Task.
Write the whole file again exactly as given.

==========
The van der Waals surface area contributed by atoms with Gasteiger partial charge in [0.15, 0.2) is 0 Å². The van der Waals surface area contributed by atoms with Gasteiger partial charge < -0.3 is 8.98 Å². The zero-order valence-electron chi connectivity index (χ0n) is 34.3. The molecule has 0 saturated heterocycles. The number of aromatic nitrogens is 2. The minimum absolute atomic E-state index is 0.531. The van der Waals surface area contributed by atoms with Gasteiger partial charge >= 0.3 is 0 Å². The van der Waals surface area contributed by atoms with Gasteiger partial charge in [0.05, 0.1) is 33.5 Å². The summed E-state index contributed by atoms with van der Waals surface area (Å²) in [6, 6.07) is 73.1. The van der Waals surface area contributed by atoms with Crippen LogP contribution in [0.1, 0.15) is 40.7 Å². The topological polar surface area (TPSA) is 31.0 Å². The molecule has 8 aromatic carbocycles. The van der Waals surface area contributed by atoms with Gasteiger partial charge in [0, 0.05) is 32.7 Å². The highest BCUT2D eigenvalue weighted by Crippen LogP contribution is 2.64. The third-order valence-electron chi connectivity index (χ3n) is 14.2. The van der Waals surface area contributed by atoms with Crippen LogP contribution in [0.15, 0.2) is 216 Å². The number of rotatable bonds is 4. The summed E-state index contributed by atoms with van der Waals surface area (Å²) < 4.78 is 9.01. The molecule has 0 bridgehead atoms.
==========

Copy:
The van der Waals surface area contributed by atoms with Gasteiger partial charge in [0.15, 0.2) is 0 Å². The van der Waals surface area contributed by atoms with Gasteiger partial charge < -0.3 is 8.98 Å². The zero-order valence-electron chi connectivity index (χ0n) is 34.3. The molecule has 0 saturated heterocycles. The number of aromatic nitrogens is 2. The minimum absolute atomic E-state index is 0.531. The van der Waals surface area contributed by atoms with Gasteiger partial charge >= 0.3 is 0 Å². The van der Waals surface area contributed by atoms with Gasteiger partial charge in [0.05, 0.1) is 33.5 Å². The summed E-state index contributed by atoms with van der Waals surface area (Å²) in [6, 6.07) is 73.1. The van der Waals surface area contributed by atoms with Crippen LogP contribution in [0.1, 0.15) is 40.7 Å². The topological polar surface area (TPSA) is 31.0 Å². The molecule has 8 aromatic carbocycles. The van der Waals surface area contributed by atoms with Gasteiger partial charge in [0, 0.05) is 32.7 Å². The highest BCUT2D eigenvalue weighted by Crippen LogP contribution is 2.64. The third-order valence-electron chi connectivity index (χ3n) is 14.2. The van der Waals surface area contributed by atoms with Crippen LogP contribution in [0.15, 0.2) is 216 Å². The number of rotatable bonds is 4. The summed E-state index contributed by atoms with van der Waals surface area (Å²) < 4.78 is 9.01. The molecule has 0 bridgehead atoms.